So to bring an end to this seemingly endless diatribe, let me simply say this. If you are trying to keep up with technology, keep pace with the industry, and feel out potential opportunities for future growth….conference it baby!  Find a local one or one in a place you would love to travel to  (like Vegas or something). But take the time and money to go. You will learn a lot, feel more connected to the profession, make new contacts who could be useful resources, and, if it’s anything like NCDevCon, enjoy some really amazing food!.

Now don’t go away….we’ve got a great interview with one cool dude…come up after this.

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(Interview with Ben Nadel)


I’m walking around NCDevCon here and you are not going to believe who I ran into. We’re talking the man, the myth, the legend, Ben Nadel himself. I’m telling you, if you guys don’t know who Ben Nadel is, welcome to ColdFusion programming because you’ve obviously been doing it for only two days. I’m telling you, if you ever, ever have a problem and you Google it, you are going to end up on Ben’s site. If you haven’t done that, good luck to you there. I guess the first question Ben, welcome by the way.

Ben Nadel:

Thank you, great to meet you, sir.


The first question I got to say is do you go looking for trouble or does it just find you?

Ben Nadel:

I’ve been very happy to come across a lot of trouble in my daily work. I just try to write about it as best I can and share solutions to the hurdles that I have fallen over and hurt myself on. I’m just a lucky man in that sense.


How long ago did you start all this?

Ben Nadel:

I’ve been blogging since 2006. It just started out as something … I don’t even remember how I started. I was just excited to learn. I love learning. It’s like I get up in the morning and I’m excited to learn. I’m excited when I get to try new things at work. I’m excited when things are difficult because it means something new to learn, something new to write about. It sort of just took a life of its own at some point and it became … Sometimes it’s a passion and sometimes it feels like a job. I get up in the morning and I do it. I just try to keep the momentum going. It’s been 10 years now, 2016.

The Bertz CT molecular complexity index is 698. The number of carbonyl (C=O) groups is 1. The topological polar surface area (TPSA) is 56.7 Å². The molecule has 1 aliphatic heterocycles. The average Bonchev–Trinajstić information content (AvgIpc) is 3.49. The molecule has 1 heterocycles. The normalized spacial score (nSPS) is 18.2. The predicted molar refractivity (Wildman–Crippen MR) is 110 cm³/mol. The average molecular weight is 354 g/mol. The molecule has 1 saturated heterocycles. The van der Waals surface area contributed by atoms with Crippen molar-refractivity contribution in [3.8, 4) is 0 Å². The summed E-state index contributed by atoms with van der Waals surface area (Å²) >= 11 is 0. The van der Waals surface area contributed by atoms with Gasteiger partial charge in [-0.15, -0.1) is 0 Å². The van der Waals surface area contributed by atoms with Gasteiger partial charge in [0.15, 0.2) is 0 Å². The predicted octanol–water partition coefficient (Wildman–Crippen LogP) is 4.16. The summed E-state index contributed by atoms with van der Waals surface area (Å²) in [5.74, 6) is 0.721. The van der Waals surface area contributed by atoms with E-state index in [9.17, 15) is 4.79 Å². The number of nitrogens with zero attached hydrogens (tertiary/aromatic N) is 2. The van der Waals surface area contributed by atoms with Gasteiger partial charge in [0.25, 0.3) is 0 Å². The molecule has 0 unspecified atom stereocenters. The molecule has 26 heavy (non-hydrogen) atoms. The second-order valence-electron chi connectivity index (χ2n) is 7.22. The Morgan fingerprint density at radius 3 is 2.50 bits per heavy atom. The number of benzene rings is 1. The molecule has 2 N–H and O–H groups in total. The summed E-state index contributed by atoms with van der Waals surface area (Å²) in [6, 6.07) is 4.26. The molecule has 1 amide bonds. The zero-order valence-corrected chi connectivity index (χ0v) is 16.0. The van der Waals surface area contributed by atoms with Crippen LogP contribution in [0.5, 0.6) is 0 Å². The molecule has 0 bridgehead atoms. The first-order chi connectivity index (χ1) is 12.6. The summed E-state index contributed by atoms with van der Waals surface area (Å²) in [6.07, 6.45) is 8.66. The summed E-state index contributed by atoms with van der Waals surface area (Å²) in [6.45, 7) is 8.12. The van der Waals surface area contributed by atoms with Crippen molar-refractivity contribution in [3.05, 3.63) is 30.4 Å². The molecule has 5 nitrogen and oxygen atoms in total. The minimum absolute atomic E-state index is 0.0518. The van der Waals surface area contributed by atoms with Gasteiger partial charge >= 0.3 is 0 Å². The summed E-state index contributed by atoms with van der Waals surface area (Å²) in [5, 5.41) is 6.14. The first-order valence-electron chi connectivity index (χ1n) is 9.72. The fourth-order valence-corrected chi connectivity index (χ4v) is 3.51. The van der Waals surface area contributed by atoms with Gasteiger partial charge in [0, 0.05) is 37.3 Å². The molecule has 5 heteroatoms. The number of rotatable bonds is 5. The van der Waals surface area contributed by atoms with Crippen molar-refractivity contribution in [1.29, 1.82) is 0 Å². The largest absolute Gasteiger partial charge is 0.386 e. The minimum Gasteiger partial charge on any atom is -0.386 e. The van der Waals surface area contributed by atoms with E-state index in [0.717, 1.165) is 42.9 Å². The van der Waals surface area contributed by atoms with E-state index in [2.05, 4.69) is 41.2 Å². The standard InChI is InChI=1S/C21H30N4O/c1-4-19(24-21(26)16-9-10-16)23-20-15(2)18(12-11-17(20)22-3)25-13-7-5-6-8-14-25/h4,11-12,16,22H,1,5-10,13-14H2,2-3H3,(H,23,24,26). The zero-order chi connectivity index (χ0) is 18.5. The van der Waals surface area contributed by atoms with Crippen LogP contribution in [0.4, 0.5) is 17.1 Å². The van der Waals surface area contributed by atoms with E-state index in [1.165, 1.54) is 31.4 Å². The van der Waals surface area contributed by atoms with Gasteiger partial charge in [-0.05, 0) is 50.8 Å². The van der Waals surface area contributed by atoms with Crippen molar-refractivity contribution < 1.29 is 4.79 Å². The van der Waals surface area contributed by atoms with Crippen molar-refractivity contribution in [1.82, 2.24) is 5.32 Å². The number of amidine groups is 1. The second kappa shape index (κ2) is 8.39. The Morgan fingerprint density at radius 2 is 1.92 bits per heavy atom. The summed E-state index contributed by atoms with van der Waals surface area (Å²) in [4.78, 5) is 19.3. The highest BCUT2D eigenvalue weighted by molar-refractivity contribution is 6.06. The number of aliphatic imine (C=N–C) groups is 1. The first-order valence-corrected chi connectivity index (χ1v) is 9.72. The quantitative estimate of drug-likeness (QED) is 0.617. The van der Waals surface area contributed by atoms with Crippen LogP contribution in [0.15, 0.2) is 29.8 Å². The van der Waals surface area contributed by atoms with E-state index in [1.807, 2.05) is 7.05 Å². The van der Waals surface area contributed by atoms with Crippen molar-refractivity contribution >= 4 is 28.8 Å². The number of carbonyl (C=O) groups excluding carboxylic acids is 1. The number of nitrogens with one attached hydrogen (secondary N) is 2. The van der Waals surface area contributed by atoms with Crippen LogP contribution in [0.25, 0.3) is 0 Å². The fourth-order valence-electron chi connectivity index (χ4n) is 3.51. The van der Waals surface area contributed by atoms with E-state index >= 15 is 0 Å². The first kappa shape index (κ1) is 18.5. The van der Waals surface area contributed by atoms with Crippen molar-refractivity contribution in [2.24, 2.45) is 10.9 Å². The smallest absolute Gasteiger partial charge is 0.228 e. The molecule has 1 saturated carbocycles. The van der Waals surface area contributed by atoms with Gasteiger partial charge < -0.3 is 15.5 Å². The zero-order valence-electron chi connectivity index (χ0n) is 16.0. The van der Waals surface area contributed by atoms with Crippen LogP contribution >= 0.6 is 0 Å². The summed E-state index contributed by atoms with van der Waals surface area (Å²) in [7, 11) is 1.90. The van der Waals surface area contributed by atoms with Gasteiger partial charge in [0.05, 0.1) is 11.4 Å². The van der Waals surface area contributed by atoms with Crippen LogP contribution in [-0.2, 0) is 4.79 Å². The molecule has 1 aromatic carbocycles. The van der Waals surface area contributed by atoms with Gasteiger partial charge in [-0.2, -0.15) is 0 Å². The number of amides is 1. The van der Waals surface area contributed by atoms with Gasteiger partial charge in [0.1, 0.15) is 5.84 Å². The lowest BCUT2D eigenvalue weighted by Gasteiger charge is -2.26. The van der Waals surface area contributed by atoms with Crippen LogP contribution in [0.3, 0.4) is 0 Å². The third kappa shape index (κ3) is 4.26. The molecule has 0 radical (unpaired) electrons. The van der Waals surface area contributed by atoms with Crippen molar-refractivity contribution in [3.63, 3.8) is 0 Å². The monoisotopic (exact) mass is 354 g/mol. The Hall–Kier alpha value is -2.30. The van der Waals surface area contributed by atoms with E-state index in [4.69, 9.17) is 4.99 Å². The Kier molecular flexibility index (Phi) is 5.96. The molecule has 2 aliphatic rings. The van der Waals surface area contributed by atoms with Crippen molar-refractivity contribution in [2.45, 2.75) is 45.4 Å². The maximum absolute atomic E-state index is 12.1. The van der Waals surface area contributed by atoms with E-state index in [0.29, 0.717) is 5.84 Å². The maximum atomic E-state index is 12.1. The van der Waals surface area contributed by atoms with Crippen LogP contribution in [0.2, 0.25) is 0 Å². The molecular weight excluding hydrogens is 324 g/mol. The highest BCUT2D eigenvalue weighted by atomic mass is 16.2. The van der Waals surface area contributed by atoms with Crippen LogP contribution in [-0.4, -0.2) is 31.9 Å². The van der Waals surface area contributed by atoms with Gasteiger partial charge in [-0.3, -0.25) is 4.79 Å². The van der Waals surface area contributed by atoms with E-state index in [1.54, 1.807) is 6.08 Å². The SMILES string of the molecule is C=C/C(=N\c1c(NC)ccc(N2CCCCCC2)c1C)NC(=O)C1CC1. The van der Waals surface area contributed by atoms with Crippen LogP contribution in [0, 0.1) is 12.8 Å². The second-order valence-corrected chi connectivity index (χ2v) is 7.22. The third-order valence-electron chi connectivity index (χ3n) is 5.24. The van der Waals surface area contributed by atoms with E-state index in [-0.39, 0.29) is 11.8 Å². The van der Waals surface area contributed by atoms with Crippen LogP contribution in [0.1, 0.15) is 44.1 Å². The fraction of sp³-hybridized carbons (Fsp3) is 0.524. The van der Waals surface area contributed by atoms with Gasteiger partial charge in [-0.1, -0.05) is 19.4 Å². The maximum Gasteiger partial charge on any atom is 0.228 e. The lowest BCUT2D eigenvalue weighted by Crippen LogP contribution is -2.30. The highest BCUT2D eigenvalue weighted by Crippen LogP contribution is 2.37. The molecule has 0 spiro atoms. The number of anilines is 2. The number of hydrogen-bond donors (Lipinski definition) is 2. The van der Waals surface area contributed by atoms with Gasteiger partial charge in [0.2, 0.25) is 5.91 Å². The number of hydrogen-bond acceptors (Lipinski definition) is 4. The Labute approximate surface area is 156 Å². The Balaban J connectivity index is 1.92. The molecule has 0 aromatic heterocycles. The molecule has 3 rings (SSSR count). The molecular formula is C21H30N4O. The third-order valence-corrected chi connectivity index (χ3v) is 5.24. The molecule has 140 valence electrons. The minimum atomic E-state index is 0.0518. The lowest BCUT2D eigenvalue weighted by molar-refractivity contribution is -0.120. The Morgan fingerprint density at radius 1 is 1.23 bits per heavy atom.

I’ve always said for all the work you saved every programmer out there owes you two, three drinks, me included.

Ben Nadel:

I appreciate that. I’m still shocked when people say that. When people come up to me and they’re like, “I want to thank you. I read your website.” I’m blown away. I’m still surprised anytime anyone even noticed who I am.


That’s absolutely awesome. We know that for many years you were working on ColdFusion, but tell everyone what you’re working with now.

Ben Nadel:

We have teams that are more specialized doing what I do, but because I’ve been with my company for so long, I have a lot of tribal and historical knowledge. I can jump around and help fix bugs, help work on database bottlenecks, help work on code. I work in ColdFusion. I work in Angular 1.x primarily. I try to jump over and do a little React with the teams that do React. I work with MySQL. I do a little bit of Redis, a little bit of MongoDB. Just a little bit all over the place.


Showing off again, aren’t you?

Ben Nadel:

No, trust me. If you saw me doing any of these things, it would not be showing off. I can show off maybe in ColdFusion and some Javascript. Everything else is like just trying to not make it break.